Bergen: More Troops for Afghanistan
In a post yesterday I mentioned being unsure whether more troops in Afghanistan would make a difference — not out of agnosticism, but out of genuine ignorance/confusion. Many smart people believe we’ve past the point of no return. But other smart people think that’s just flat wrong.
One of them is Peter Bergen, one of the U.S.’s top chroniclers of Afghanistan and Al Qaeda. In this post for U.N. Dispatch — sent to me by my friend Mark Leon Goldberg — Bergen contends that sending more troops to Afghanistan is absolutely imperative:
Why are more needed? Well do the math: Afghanistan is a country ideally suited to guerilla warfare with its high mountain ranges and it is a third larger than Iraq and its population is some 6 million or so greater, yet the numbers of soldiers and policemen in Iraq are more than three times larger than in Afghanistan.
Bergen points out that the U.S. war in Afghanistan appears, by most polling measures, to be the exception to the Afghan tradition of powerful xenophobia.
An ABC News/BBC poll released in December 2006 shows that despite the disappointments that Afghans have felt about inadequate reconstruction and declining security on a wide range of key issues, they maintain positive attitudes. It is classic counterinsurgency doctrine that the center of gravity in a conflict is the people. And the Afghan people, unlike the Iraqis, have positive feelings about the U.S.-led occupation, their own government and their lives. The conclusions of the ABC/BBC poll are worth quoting in some detail:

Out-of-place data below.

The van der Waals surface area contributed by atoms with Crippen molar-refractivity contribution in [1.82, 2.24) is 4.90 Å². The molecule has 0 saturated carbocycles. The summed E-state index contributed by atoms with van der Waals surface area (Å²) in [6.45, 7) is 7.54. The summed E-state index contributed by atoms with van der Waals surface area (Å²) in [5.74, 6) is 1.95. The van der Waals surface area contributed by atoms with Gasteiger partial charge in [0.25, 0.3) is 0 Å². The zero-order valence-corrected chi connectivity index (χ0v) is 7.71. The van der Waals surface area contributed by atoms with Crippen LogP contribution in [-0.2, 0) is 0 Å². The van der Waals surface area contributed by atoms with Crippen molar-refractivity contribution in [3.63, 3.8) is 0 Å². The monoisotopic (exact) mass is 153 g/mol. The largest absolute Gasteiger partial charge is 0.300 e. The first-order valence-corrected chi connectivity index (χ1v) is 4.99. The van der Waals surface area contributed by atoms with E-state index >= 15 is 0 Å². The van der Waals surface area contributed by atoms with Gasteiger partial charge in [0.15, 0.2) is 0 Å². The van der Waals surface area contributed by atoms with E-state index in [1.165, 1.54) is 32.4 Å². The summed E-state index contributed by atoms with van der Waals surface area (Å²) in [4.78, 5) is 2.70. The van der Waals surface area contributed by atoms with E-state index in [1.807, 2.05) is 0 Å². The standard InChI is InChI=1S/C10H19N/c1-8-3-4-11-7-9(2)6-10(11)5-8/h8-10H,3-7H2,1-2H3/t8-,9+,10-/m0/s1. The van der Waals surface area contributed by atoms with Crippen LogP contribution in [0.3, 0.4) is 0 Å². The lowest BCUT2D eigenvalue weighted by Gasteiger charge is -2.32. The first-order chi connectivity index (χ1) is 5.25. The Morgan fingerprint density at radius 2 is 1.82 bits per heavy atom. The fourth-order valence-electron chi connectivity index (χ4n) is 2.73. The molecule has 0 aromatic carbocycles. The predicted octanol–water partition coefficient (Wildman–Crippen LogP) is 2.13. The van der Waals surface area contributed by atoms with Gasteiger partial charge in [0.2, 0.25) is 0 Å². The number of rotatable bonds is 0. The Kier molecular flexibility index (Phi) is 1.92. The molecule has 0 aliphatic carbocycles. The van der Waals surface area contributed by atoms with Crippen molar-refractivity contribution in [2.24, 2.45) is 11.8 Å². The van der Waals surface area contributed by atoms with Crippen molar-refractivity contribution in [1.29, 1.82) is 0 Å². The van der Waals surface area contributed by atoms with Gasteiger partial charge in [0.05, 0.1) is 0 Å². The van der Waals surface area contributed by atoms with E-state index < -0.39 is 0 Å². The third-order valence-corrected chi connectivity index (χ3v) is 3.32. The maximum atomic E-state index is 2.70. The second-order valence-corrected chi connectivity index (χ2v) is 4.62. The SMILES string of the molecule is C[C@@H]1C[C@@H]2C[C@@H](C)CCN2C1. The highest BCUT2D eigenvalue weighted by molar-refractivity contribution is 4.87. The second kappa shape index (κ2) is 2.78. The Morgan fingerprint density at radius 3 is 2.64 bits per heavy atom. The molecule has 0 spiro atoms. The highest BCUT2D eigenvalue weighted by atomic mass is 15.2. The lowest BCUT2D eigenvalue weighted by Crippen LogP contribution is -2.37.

“Big majorities continue to call the U.S.-led invasion a good thing for their country (88 percent), to express a favorable opinion of the United States (74 percent) and to prefer the current Afghan government to Taliban rule (88 percent). Indeed eight in 10 Afghans support the presence of U.S., British and other international forces on their soil; that compares with five percent support for Taliban fighters…Fifty-five percent of Afghans still say the country’s going in the right direction, but that’s down sharply from 77 percent last year. Whatever the problems, 74 percent say their living conditions today are better now than they were under the Taliban. That rating, however, is 11 points lower now than it was a year ago.”
I’m going to look around and see if the Internet can turn up a concise case against additional troops in Afghanistan.